Open gov unleashed in a flurry of plans

President-elect Barack Obama's vision of a more open government in 2008 became a presidential directive in late 2009 and has now taken shape as a whole mess of plans. This open-government era, in which agencies overwhelm an unsuspecting public with new ideas wrapped in bureaucratic jargon, will take some getting used to.

All told, 29 agencies have published their plans for making their operations more transparent, creating opportunities for public engagement, and improving collaboration across departments and with stakeholders outside government. Last week, several agencies added their plans to the mix.

In the area of transparency, the Agriculture Department said it is developing a process for identifying and publishing existing datasets. USDA officials also envision creating an online calendar that will list the release dates for that data.

In a similar vein, the Interior Department plans to establish a formal workflow process that ensures that ideas and suggestions that come from public engagement initiatives actually reach the appropriate official.

And in the area of collaboration, the Veterans Affairs Department is instituting the VA Innovation Initiative, which will solicit ideas for improving VA services and operations from outside-the-box thinkers wherever they might be found — in the department, the private sector or academia.

Reaction to those plans was muted last week — not by a lack of interest but by the overwhelming volume of information. TechPresident blogger Nancy Scola notes that the plans come in various formats, some of which are easier to read than others. “It’s a bit of a deluge of information that is going to take some time and teamwork to sort through,” she writes.

However, an immediate cause for concern was the somewhat tentative nature of many of the provisions, which float ideas for open government rather than committing to them — what OMB Watch’s Gary Bass refers to as planning to plan.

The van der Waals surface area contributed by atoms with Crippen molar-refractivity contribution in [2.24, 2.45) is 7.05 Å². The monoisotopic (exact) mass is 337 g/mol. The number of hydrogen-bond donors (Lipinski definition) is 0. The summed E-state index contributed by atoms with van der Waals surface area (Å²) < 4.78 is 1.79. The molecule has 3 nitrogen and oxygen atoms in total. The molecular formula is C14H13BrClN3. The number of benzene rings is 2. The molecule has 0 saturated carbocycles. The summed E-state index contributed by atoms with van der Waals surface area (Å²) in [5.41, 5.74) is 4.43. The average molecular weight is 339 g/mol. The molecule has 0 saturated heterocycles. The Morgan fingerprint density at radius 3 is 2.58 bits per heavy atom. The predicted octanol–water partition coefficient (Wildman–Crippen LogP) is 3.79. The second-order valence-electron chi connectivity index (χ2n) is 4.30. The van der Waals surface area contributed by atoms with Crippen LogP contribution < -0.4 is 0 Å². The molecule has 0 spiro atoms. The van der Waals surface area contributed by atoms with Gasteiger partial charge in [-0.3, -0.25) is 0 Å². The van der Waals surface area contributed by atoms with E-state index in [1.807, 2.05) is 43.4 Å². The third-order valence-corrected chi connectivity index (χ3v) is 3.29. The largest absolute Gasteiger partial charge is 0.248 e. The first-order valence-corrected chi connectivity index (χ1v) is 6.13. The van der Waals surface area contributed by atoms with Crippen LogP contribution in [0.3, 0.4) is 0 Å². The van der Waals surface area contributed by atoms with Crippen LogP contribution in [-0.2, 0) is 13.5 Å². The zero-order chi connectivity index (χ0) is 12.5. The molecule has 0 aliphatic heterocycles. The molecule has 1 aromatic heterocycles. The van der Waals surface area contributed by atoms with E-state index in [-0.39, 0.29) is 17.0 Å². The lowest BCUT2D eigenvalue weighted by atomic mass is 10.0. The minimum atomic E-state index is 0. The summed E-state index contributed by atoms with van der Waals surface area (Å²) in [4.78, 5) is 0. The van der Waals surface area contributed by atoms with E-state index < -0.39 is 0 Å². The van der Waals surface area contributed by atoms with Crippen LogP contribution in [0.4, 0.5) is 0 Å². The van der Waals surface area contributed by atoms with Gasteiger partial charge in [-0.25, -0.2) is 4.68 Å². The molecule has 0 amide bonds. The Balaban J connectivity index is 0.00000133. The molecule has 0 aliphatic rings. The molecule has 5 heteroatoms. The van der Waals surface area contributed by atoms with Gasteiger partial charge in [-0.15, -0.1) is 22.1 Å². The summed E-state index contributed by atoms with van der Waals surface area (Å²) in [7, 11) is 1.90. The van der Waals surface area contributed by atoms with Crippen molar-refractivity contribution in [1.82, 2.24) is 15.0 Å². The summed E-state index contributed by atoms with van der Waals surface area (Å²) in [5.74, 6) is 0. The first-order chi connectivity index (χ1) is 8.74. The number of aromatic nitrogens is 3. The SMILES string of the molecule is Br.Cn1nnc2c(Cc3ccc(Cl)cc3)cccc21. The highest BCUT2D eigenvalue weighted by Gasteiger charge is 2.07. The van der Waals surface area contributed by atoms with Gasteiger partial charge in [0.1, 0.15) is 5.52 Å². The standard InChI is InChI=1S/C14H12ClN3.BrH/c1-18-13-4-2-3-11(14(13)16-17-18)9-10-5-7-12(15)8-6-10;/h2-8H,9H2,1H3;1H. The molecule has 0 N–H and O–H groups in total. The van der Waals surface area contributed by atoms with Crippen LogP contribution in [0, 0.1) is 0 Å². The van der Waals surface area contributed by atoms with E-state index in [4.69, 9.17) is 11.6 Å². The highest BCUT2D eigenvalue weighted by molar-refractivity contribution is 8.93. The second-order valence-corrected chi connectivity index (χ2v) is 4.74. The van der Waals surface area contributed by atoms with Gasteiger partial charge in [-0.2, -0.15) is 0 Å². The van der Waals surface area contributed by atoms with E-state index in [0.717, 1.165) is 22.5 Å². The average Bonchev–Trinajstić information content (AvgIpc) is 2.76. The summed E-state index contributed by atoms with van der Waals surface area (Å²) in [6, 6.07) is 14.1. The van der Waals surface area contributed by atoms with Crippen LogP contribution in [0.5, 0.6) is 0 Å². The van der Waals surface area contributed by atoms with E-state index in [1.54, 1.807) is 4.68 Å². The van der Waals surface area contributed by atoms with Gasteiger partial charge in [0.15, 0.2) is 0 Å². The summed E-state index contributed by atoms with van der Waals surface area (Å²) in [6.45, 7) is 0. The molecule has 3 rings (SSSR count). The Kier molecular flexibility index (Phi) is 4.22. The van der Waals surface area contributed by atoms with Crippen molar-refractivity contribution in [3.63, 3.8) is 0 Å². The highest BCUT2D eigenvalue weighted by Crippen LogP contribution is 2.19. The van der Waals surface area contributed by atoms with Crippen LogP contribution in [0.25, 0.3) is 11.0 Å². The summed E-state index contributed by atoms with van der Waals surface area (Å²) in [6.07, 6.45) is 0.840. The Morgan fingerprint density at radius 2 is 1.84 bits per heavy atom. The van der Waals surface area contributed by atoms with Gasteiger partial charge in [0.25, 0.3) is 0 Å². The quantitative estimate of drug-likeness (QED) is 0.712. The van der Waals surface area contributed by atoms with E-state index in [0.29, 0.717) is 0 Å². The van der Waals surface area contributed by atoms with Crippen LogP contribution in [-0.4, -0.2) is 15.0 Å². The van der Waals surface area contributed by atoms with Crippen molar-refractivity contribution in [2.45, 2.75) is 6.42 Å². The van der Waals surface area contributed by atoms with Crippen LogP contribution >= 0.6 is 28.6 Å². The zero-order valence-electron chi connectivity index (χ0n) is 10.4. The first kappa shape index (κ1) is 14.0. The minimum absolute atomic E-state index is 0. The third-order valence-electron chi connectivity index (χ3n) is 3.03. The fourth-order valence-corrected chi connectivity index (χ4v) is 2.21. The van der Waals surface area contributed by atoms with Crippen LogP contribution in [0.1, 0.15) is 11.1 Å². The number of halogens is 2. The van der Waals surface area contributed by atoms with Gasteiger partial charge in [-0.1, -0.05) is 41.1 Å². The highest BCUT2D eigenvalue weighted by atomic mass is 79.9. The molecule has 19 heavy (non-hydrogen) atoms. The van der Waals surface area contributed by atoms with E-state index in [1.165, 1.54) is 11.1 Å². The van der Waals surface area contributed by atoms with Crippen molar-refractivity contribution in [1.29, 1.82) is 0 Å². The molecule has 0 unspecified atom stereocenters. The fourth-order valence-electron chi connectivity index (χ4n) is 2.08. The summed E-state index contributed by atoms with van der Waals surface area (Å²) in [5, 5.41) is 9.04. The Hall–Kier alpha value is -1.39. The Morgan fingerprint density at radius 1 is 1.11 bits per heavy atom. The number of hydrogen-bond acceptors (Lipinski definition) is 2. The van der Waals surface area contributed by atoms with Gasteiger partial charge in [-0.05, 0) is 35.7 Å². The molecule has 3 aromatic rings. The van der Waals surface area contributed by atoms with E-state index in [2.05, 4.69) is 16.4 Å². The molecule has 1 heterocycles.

Government watchdogs at OpenTheGovernment.org were generally impressed with the plans released last week, but the group’s final assessment is still weeks away. The organization, led by Patrice McDermott, is seeking recruits to analyze the plans in details to see how they stack up.

“This assessment is not intended to measure if an agency is in compliance with the [Open Government] Directive,” the organization's Web site states. Instead, “it is designed to allow people to quickly judge where an agency’s plan is lacking and where it excels.”

It should be noted that some agencies take some liberty with the concept of open government, such as the Transportation Department, which includes acquisition as part of its strategy. “The DOT currently engages with the public to gain expertise through contracts,” DOT's plan states. “To procure resources, we must follow the Federal Acquisition Regulation, and, in FAA’s case, the Acquisition Management System.”

Meanwhile, officials at the Treasury Department took a more reflective approach, citing the e-rulemaking and Regulations.gov initiatives launched during the Bush administration as part of its plan.

“The inconsistency in agency plans…can be maddening to those of us in the open-government community,” OMB Watch’s Bass said. However, he added, even at their worst, the open-government plans “represent solid progress toward meaningful government transparency, with many details still needed."

About the Author

John Monroe is Senior Events Editor for the 1105 Public Sector Media Group, where he is responsible for overseeing the development of content for print and online content, as well as events. John has more than 20 years of experience covering the information technology field. Most recently he served as Editor-in-Chief of Federal Computer Week. Previously, he served as editor of three sister publications: civic.com, which covered the state and local government IT market, Government Health IT, and Defense Systems.

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